I cannot emphasize this point enough. There are only so many veterinarians in the job market. As a result, you can’t afford to provide a negative experience to even one of them, because they will tell their friends, family members, and colleagues about their experience. And there’s a good chance that some of those people are veterinarians, as well.
Not only should the candidate experience that you provide be superb, but you must also strive to build and maintain an exceptional employer brand within the profession and the job market.
#3—“Sell” every aspect of the opportunity and the organization.
Candidates are not going to “sell themselves” on working for your organization. They already have a job, and in the majority of cases, their current employer is treating them rather well. So, it falls to you to proactively “sell” every positive aspect of the opportunity.
The areas on which you should focus the most attention are those that are better than their current job. That’s because top passive candidates will only make a move for a position that is clearly better than what they have right now. So be sure to identify how what you’re offering is better and be prepared to talk in specifics rather than in generalities.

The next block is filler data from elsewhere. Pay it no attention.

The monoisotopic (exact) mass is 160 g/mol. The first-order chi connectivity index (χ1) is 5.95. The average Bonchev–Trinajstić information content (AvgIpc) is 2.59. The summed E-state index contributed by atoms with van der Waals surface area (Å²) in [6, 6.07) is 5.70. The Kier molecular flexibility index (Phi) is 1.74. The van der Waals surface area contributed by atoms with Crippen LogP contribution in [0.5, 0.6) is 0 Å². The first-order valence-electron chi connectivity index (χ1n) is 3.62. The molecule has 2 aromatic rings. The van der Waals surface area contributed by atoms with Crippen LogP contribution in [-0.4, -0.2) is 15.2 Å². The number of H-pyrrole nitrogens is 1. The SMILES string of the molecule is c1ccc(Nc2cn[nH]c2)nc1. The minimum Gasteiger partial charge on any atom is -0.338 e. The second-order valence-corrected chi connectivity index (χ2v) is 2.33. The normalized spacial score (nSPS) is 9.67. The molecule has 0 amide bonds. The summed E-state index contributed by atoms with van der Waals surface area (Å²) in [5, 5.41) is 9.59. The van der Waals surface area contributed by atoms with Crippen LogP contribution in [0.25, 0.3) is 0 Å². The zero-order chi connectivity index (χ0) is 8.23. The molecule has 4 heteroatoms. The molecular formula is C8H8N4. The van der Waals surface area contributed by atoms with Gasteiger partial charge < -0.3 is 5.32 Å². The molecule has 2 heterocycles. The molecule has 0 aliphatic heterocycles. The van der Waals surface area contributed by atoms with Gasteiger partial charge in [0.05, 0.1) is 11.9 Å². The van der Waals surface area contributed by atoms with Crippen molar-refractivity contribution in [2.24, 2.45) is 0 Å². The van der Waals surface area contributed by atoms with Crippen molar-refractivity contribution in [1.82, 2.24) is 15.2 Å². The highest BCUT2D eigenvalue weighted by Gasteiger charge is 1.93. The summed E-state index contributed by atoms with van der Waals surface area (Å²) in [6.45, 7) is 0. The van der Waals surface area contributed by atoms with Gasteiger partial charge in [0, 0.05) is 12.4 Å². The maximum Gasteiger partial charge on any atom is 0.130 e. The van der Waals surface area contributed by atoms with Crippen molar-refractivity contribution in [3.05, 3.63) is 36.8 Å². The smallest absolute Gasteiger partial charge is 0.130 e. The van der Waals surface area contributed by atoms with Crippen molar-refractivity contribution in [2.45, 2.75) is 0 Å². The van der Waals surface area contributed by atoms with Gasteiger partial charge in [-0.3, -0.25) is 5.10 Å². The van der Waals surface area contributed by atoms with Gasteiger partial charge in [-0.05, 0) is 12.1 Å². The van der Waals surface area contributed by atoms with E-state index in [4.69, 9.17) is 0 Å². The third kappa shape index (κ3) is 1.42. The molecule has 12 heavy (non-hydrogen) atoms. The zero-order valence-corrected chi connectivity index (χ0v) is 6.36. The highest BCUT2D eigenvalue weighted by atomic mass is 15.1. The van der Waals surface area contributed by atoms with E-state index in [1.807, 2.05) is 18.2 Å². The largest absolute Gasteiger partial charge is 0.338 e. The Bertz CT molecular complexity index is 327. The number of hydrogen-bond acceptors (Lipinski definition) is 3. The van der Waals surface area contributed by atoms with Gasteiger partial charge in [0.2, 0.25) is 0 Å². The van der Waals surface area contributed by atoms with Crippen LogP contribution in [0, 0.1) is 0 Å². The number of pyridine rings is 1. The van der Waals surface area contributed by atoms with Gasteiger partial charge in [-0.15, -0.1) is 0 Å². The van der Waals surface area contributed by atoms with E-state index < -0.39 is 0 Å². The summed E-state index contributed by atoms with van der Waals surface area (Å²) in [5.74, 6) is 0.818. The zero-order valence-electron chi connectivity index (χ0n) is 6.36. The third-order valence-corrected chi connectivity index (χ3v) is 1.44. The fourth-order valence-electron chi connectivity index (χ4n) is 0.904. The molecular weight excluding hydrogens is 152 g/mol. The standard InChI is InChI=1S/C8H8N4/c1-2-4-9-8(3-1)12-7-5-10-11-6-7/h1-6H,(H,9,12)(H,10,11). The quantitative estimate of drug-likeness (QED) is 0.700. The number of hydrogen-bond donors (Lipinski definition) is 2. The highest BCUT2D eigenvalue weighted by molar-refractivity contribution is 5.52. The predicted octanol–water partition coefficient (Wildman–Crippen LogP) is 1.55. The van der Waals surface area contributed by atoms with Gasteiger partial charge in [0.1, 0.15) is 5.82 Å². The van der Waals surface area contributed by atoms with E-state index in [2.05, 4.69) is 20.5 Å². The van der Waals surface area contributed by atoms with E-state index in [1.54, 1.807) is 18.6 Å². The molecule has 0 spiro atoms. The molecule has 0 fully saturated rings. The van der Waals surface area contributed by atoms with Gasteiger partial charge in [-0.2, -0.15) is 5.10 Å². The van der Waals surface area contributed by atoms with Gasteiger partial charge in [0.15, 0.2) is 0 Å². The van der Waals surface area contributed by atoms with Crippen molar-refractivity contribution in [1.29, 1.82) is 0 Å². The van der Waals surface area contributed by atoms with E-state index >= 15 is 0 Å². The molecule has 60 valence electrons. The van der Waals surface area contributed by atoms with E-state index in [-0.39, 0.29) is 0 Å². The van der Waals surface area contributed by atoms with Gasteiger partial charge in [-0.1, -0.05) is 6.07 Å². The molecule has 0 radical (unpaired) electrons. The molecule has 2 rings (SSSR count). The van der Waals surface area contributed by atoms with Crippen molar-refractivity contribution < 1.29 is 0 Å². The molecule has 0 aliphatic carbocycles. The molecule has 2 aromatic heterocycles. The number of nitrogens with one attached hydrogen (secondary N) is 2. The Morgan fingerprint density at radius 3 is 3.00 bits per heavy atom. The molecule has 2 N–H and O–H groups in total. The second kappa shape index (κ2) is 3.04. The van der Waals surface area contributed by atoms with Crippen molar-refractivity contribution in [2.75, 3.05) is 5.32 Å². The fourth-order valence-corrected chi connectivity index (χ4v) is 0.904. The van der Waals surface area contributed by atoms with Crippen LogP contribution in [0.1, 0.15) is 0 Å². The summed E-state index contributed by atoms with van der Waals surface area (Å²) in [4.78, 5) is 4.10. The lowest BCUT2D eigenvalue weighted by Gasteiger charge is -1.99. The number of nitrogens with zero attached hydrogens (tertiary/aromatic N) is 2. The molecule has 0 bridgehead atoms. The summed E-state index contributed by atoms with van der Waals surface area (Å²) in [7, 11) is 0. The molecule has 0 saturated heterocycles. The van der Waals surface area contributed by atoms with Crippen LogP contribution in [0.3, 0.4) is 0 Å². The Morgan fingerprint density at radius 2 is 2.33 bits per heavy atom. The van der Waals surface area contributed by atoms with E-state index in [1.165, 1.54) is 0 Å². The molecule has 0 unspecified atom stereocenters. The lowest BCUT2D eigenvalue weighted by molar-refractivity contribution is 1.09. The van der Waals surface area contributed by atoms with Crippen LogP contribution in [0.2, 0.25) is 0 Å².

#4—Align yourself with an experienced and knowledgeable recruiting agency.
With as difficult as it is to recruit and hire talent, partnering with a recruiter is a strategic move, especially considering how much competition there currently is for veterinarian candidates. However, you don’t want to work with just any recruiting firm.
It’s important to align yourself with a firm that has the experience you need to help you reach your hiring goals and experience success. If you are hiring a veterinarian, it doesn’t make sense to partner with a firm who places accountants or a general search firm that fills every position under the sun and works across 10 different industries. It is better to work with a firm that specializes in filling the type of role for which you are hiring. If you are hiring a veterinarian, it makes sense to work with a firm who places veterinarians.
The VET Recruiter: experienced in the Animal Health industry and Veterinary profession
The VET Recruiter is an experienced Animal Health and Veterinary recruiting firm. We’ve helped our clients since 1997 and we know what it takes to succeed with hiring, no matter the prevailing (or future) economic conditions. Because despite what you might be reading in the national headlines, the job market is still strong in the country overall and the Veterinary job market remains red-hot.
That’s why employers must remain focused and keep doing what is necessary to engage, recruit, and hopefully hire the candidates they want to hire—both during the rest of this year and into 2023.
We help support careers in one of two ways: 1. By helping Animal Health and Veterinary professionals to find the right opportunity when the time is right, and 2. By helping to recruit top talent for the critical needs of Animal Health and Veterinary organizations. If this is something that you would like to explore further, please send an email to firstname.lastname@example.org.